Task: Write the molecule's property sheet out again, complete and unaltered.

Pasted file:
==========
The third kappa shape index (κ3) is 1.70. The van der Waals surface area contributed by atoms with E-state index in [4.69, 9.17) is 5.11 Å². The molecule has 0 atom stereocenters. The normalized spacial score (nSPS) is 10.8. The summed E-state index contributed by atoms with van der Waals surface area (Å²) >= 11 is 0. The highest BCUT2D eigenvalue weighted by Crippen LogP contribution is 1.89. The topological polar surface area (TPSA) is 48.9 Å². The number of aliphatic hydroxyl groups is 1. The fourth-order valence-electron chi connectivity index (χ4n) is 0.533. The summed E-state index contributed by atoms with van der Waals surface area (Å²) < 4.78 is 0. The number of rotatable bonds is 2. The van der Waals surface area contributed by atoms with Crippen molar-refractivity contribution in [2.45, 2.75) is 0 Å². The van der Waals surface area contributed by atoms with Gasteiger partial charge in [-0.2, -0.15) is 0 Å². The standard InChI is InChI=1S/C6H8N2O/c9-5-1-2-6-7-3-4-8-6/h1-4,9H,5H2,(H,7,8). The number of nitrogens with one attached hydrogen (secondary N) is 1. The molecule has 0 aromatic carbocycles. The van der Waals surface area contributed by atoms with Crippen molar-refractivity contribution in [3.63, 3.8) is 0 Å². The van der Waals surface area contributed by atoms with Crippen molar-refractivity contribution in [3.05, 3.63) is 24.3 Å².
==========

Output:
The third kappa shape index (κ3) is 1.70. The van der Waals surface area contributed by atoms with E-state index in [4.69, 9.17) is 5.11 Å². The molecule has 0 atom stereocenters. The normalized spacial score (nSPS) is 10.8. The summed E-state index contributed by atoms with van der Waals surface area (Å²) >= 11 is 0. The highest BCUT2D eigenvalue weighted by Crippen LogP contribution is 1.89. The topological polar surface area (TPSA) is 48.9 Å². The number of aliphatic hydroxyl groups is 1. The fourth-order valence-electron chi connectivity index (χ4n) is 0.533. The summed E-state index contributed by atoms with van der Waals surface area (Å²) < 4.78 is 0. The number of rotatable bonds is 2. The van der Waals surface area contributed by atoms with Crippen molar-refractivity contribution in [2.45, 2.75) is 0 Å². The van der Waals surface area contributed by atoms with Gasteiger partial charge in [-0.2, -0.15) is 0 Å². The standard InChI is InChI=1S/C6H8N2O/c9-5-1-2-6-7-3-4-8-6/h1-4,9H,5H2,(H,7,8). The number of nitrogens with one attached hydrogen (secondary N) is 1. The molecule has 0 aromatic carbocycles. The van der Waals surface area contributed by atoms with Crippen molar-refractivity contribution in [3.63, 3.8) is 0 Å². The van der Waals surface area contributed by atoms with Crippen molar-refractivity contribution in [3.05, 3.63) is 24.3 Å².